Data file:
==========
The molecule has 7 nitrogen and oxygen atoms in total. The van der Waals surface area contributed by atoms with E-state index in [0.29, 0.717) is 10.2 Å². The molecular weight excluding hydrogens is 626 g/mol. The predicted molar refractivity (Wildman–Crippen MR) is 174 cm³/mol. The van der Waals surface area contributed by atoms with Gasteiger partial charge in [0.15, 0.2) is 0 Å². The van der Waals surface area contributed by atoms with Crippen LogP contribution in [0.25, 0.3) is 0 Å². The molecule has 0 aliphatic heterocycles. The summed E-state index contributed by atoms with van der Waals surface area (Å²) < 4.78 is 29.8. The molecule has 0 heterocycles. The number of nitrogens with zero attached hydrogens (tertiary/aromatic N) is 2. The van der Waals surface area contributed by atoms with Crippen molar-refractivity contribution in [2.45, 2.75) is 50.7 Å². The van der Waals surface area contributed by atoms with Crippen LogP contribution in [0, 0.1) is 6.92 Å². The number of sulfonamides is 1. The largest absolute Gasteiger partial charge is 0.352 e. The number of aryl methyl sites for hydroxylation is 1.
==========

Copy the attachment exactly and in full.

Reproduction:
The molecule has 7 nitrogen and oxygen atoms in total. The van der Waals surface area contributed by atoms with E-state index in [0.29, 0.717) is 10.2 Å². The molecular weight excluding hydrogens is 626 g/mol. The predicted molar refractivity (Wildman–Crippen MR) is 174 cm³/mol. The van der Waals surface area contributed by atoms with Gasteiger partial charge in [0.15, 0.2) is 0 Å². The van der Waals surface area contributed by atoms with Crippen LogP contribution in [0.25, 0.3) is 0 Å². The molecule has 0 aliphatic heterocycles. The summed E-state index contributed by atoms with van der Waals surface area (Å²) < 4.78 is 29.8. The molecule has 0 heterocycles. The number of nitrogens with zero attached hydrogens (tertiary/aromatic N) is 2. The van der Waals surface area contributed by atoms with Crippen molar-refractivity contribution in [2.45, 2.75) is 50.7 Å². The van der Waals surface area contributed by atoms with Crippen LogP contribution in [0, 0.1) is 6.92 Å². The number of sulfonamides is 1. The largest absolute Gasteiger partial charge is 0.352 e. The number of aryl methyl sites for hydroxylation is 1.